Solar desalination offers a sustainable solution to growing global water demand due to the geographical coincidence between high solar availability and severe water scarcity. This paper presents a self-sustainable solar desalination system combining a spray-assisted low-temperature desalination system, solar thermal collectors, and heat storage tanks. A mathematical model is firstly developed and validated with laboratory pilot for the proposed large-scale solar-powered desalination system. Afterward, the long-term productivity and energy efficiency of the system is evaluated under the climatic conditions of Makkah, Saudi Arabia. The proposed solar desalination system is able to provide an uninterrupted water supply of 20 kg/day for per square meter solar collector area, and the value can be further increased by optimizing the interactions of the three subsystems, i.e. efficiency of the solar collectors, temperature and heat losses in the storage tank, and energy efficiency of the desalination system. With a collector area of 360 m2, the annual productivity is maximized when the feed flowrate is 1.7 kg/s and the diameter of the heat storage tank is 1.9 m. The desalination cost is estimated to be $1.29/m3, which is much lower than other solar thermal desalination systems.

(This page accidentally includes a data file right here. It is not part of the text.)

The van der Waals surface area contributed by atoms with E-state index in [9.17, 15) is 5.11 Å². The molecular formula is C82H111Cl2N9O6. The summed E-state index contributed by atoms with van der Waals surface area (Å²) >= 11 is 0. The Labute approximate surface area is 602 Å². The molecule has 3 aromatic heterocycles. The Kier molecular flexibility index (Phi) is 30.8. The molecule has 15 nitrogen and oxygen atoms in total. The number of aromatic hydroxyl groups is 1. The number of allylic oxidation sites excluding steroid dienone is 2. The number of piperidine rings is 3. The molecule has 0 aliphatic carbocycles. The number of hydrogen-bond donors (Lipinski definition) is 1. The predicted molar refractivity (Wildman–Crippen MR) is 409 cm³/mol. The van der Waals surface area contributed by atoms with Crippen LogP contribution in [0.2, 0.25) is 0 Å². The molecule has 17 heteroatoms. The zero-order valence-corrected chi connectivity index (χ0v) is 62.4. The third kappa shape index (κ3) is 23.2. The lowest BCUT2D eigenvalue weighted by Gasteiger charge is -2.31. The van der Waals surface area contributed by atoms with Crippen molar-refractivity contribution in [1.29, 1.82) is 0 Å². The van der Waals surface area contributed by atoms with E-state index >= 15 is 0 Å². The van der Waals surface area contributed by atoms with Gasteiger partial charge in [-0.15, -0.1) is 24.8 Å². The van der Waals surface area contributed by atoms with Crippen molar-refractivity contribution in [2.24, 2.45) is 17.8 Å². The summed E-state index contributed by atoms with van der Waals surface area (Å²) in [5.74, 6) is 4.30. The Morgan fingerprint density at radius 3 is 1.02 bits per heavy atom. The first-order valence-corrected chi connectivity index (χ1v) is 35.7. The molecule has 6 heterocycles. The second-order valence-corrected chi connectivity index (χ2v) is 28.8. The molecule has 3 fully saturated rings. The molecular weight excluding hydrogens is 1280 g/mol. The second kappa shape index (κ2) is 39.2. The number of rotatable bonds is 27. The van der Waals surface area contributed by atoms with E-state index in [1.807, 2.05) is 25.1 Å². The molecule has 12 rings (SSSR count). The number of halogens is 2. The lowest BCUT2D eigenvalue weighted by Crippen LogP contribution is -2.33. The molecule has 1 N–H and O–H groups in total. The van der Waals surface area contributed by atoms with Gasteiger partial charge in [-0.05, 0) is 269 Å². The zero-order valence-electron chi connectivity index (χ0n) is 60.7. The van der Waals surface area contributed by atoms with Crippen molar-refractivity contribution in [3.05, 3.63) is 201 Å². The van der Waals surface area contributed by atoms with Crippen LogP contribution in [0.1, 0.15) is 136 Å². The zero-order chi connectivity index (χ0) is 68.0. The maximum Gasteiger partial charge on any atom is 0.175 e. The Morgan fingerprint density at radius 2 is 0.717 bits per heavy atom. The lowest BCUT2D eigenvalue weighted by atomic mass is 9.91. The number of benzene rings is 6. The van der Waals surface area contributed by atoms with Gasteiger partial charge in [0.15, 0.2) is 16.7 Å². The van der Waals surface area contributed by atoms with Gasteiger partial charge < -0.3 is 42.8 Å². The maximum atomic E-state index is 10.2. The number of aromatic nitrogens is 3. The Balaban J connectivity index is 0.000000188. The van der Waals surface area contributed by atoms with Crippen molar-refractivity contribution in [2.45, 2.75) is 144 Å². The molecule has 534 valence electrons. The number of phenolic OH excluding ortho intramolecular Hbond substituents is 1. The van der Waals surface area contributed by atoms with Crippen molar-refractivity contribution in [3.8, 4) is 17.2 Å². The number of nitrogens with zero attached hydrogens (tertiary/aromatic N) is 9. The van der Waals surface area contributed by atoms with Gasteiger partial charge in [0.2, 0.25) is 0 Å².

Bibliographical noteKAUST Repository Item: Exported on 2020-10-01
Acknowledgements: This research was supported by the Water Desalination and Reuse Center (WDRC), King Abdullah University of Science and Technology (KAUST).